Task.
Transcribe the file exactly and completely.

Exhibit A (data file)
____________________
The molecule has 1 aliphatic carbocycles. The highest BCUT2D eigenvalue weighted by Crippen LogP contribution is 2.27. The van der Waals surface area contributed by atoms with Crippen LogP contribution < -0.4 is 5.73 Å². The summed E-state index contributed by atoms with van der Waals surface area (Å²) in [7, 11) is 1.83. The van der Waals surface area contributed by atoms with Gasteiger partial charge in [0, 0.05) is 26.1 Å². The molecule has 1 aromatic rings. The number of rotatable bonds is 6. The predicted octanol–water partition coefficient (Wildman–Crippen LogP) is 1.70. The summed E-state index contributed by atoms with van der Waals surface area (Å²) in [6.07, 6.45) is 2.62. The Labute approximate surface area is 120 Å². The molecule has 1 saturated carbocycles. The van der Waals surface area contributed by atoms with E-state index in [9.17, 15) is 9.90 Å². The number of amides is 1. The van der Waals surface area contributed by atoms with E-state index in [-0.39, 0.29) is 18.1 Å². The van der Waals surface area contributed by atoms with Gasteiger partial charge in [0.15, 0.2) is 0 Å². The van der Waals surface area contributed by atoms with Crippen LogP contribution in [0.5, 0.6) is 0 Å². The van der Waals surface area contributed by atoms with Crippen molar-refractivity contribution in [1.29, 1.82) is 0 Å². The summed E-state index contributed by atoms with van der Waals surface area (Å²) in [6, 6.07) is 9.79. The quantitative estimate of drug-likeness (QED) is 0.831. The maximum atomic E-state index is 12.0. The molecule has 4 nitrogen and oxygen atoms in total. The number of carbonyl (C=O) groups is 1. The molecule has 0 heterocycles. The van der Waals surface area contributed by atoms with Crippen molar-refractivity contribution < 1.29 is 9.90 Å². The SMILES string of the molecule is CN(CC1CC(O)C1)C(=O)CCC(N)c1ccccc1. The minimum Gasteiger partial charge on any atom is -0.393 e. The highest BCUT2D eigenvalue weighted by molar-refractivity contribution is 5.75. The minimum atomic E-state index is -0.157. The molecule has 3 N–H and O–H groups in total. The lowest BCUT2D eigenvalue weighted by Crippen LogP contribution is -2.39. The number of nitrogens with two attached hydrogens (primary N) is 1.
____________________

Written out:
The molecule has 1 aliphatic carbocycles. The highest BCUT2D eigenvalue weighted by Crippen LogP contribution is 2.27. The van der Waals surface area contributed by atoms with Crippen LogP contribution < -0.4 is 5.73 Å². The summed E-state index contributed by atoms with van der Waals surface area (Å²) in [7, 11) is 1.83. The van der Waals surface area contributed by atoms with Gasteiger partial charge in [0, 0.05) is 26.1 Å². The molecule has 1 aromatic rings. The number of rotatable bonds is 6. The predicted octanol–water partition coefficient (Wildman–Crippen LogP) is 1.70. The summed E-state index contributed by atoms with van der Waals surface area (Å²) in [6.07, 6.45) is 2.62. The Labute approximate surface area is 120 Å². The molecule has 1 saturated carbocycles. The van der Waals surface area contributed by atoms with E-state index in [9.17, 15) is 9.90 Å². The number of amides is 1. The van der Waals surface area contributed by atoms with E-state index in [-0.39, 0.29) is 18.1 Å². The van der Waals surface area contributed by atoms with Gasteiger partial charge in [0.15, 0.2) is 0 Å². The van der Waals surface area contributed by atoms with Crippen LogP contribution in [0.5, 0.6) is 0 Å². The van der Waals surface area contributed by atoms with Crippen molar-refractivity contribution in [1.29, 1.82) is 0 Å². The summed E-state index contributed by atoms with van der Waals surface area (Å²) in [6, 6.07) is 9.79. The quantitative estimate of drug-likeness (QED) is 0.831. The maximum atomic E-state index is 12.0. The molecule has 4 nitrogen and oxygen atoms in total. The number of carbonyl (C=O) groups is 1. The molecule has 0 heterocycles. The van der Waals surface area contributed by atoms with Crippen molar-refractivity contribution < 1.29 is 9.90 Å². The SMILES string of the molecule is CN(CC1CC(O)C1)C(=O)CCC(N)c1ccccc1. The minimum Gasteiger partial charge on any atom is -0.393 e. The highest BCUT2D eigenvalue weighted by molar-refractivity contribution is 5.75. The minimum atomic E-state index is -0.157. The molecule has 3 N–H and O–H groups in total. The lowest BCUT2D eigenvalue weighted by Crippen LogP contribution is -2.39. The number of nitrogens with two attached hydrogens (primary N) is 1.